This document contains a brief introduction to the different legal tools, international instruments and strategic contexts through which the advancement of women worldwide can be facilitated, and how the Global Justice Center is helping to achieve this goal.
Global Justice Center Blog
Check out an article by Janet Benshoof, Founder and President of GJC, in which she talks about Fred Hiatt's op-ed column and the violence of the military juntas in Burma.
The Washington Post publishes an article by GJC founder and president Janet Benshoof, titled "Justice in Burma."
This article responds to Fred Hiatt's Op-Ed on Burma, and explains why it would be wrong to make compromises for the military juntas; the people of Burma deserve access to the ICC, along with full investigations and justice.
The Nation publishes several Op-Eds by lawyers, calling for criminal accountability in the SPDC regime.
The first Op-Ed in this collection is one co-authored by Janet Benshoof, founder and president of GJC, and U Aung Htoo, of Burma Lawyers, titled "The Burma Lawyers Council and the Global Justice Center urge the United Nations Security Council to take all actions necessary to stop the murders of innocent people in Burma and hold the military junta commanders criminally accountable".
There are six other Op-Eds included as well.
FOR IMMEDIATE RELEASE—September 27, 2007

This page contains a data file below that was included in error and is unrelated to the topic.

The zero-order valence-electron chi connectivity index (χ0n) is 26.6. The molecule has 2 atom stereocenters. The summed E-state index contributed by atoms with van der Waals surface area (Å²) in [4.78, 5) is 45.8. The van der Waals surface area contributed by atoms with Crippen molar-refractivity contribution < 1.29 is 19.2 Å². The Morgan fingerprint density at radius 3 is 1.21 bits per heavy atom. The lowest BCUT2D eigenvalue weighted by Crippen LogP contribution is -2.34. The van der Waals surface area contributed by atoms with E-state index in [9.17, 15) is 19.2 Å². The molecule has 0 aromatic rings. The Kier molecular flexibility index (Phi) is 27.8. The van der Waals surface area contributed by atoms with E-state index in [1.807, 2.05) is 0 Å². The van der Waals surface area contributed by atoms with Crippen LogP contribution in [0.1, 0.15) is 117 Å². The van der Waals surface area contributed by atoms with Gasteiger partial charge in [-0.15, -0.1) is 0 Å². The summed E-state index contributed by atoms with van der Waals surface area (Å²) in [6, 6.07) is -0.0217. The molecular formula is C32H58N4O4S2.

[MAE SOD, THAILAND] The Burma Lawyers’ Council and the Global Justice Center urge the United Nations Security Council to take all actions necessary to stop the murders of innocent people in Burma and hold the military junta commanders criminally accountable. This includes authorizing peacekeeping forces and creating an independent commission of inquiry to investigate on-going crimes. Violence is a tool of the military junta, the State Peace and Development Council (SPDC), to retain control over the people of Burma who are prisoners, not citizens. The latest massacre in Burma must be the last, no more impunity for criminal actions such as the massacre of student protestors in 1988 and of supporters of pro-democracy leader Daw Aung San Sui Kyi in 2003 in Depayin. It is the obligation of the international community to stop the junta from using murder, torture, and rape as tools to maintain power. The Security Council has an obligation to act under its Chapter VII mandate to maintain international peace and security as well as UNSCR 1674 on the Responsibility to Protect, UNSCR1325 on Women, Peace and Security, and the Genocide Convention.